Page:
As for things that are coming up: my friends and I are going curling! Yes, that’s the one with the ice rink, the rocks, and the brooms. Who knows, maybe I’ll be really good at it, and will give up my lawyerly aspirations and become a pro curler.

Failing that, I’ll be moving to the States in May to start an awesome new job in San Francisco, where I look forward to making fun of the granola-loving, Birkenstock-wearing locals as much as I make fun of the cheese-eating, mullet-haired locals here.

Until then, I plan to get as much traveling and diving done as possible (Scandinavia? Baltics? Balkans? Greece? Asia? Who knows??), because once I’m back in the States, I’ll no longer be within a two-hour flight of two dozen countries. On the other hand, I’ll be able to get decent bagels and sourdough bread whenever I want.

Leaving Switzerland is going to be difficult, both in terms of giving up the fantastic life I’ve lived here, and in terms of deregistering with all of the proper authorities, giving the correct notices on the right forms, and doing all those other things that Big Brother requires of good Swiss residents.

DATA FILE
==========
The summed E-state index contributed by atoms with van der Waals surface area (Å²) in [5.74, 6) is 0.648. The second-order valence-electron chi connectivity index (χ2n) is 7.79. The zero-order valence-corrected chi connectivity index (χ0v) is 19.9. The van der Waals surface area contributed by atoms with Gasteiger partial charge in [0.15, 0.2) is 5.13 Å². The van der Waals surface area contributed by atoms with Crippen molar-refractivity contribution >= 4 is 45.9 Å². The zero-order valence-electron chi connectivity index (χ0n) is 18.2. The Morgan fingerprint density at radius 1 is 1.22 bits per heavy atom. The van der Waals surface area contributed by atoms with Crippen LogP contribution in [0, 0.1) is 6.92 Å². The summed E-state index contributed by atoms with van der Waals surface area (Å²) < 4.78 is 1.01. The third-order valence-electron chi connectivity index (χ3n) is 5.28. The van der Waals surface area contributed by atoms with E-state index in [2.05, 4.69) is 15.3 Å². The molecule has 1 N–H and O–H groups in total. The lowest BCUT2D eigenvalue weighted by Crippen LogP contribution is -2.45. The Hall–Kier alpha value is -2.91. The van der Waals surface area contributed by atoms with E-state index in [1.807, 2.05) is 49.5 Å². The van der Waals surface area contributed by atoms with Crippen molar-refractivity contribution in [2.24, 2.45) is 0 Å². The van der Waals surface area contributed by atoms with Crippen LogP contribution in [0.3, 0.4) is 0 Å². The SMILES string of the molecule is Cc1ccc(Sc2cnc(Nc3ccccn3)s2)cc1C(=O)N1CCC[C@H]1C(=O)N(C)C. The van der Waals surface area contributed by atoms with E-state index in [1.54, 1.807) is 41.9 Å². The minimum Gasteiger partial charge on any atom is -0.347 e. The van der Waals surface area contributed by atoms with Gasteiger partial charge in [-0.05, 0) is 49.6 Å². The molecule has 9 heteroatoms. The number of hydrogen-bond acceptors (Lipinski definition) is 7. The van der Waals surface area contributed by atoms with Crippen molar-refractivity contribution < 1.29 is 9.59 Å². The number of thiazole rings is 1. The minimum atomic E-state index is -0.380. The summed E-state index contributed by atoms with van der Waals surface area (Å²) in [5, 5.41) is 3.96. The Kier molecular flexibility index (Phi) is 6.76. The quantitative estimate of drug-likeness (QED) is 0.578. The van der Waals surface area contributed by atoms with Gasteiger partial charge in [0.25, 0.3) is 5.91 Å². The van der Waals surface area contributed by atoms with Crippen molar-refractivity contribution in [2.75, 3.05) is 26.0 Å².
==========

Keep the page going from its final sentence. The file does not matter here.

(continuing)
On top of that, there are the usual logistics of an international transfer – packing, shipping, moving, starting a new job, and trying to get the timing of all of those (and the level of your bank account) to match up. Wish me luck.

Tuesday, January 15, 2008

15 January 2008